James created this nonsense name for when he became a "monster" and chased the boys around the house. Colin immediately committed the word to memory, and it's hilarious to here his little three-year old voice call it out to "Dad". Oh, and the only cure for the Rabba-Shnagga-Nooga-Noggin monster is to operate - with the wide array of power tools we have.
Many parents of young children have to contend with the masterpiece their child presents to them, a glorious combination of colours and lines. "Tell me about it" is the phrase best used to try and discern the clear image the child sees in the drawing. Colin, on the other hand, is much more reality based. When he does get the inkling to draw, he spreads out the crayons and paper. "I'm going to draw train" he will pronounce, picking up a blue (his favourite colour) crayon. Three strokes on the paper and he hands the crayon over to me. "I can't do it, Mommy. It doesn't look like a train." He sees absolutely no point in abstract drawing or pretending it is something it's not.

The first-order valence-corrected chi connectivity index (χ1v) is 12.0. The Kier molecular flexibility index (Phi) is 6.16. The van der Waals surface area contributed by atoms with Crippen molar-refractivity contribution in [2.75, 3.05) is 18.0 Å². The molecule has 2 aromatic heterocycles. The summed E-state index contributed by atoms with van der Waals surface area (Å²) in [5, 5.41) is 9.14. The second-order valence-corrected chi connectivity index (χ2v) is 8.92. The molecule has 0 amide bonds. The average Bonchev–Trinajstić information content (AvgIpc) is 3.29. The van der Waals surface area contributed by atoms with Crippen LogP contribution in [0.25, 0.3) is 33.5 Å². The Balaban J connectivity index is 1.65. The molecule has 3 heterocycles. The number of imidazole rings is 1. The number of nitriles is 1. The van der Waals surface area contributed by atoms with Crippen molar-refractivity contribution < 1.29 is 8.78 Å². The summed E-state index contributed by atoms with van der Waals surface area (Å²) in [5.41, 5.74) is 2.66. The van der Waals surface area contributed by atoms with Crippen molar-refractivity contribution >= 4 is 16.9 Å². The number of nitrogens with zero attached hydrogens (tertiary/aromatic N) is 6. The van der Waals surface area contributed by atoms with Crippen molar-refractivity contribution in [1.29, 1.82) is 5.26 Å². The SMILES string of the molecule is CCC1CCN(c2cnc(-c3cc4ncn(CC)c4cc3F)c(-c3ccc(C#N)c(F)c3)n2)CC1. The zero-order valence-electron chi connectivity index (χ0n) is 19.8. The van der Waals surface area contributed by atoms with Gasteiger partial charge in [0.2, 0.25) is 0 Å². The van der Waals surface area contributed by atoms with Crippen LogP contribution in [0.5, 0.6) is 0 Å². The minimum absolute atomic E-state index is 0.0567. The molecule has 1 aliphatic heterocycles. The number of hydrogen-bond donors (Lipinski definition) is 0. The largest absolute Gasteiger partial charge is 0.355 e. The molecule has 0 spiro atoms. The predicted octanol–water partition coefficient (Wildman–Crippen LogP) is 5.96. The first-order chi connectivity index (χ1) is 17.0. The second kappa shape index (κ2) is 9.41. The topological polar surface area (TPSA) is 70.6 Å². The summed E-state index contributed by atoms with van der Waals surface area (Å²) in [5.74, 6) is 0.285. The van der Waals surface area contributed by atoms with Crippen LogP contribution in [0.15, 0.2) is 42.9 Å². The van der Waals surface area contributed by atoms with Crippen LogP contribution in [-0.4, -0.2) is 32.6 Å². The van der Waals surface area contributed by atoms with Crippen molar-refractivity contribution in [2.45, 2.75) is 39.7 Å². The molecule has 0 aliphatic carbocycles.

Much of Colin's active play involves acting out scenes from his favourite movies. Once he's seen a movie once, it's committed to his fantastic memory. He will then walk you through acting out the scene, including word-for-word dialogue, the exact order of plot points, and even the minute details. When the scene comes to an end, he will simply start it again. Luckily he has a few different movies that he chooses from, so it's not completely repetitive for us! Current favourites include: "The Polar Express" - skiing on top of the train with the hobo; and "Star Trek" - stealing the Enterprise.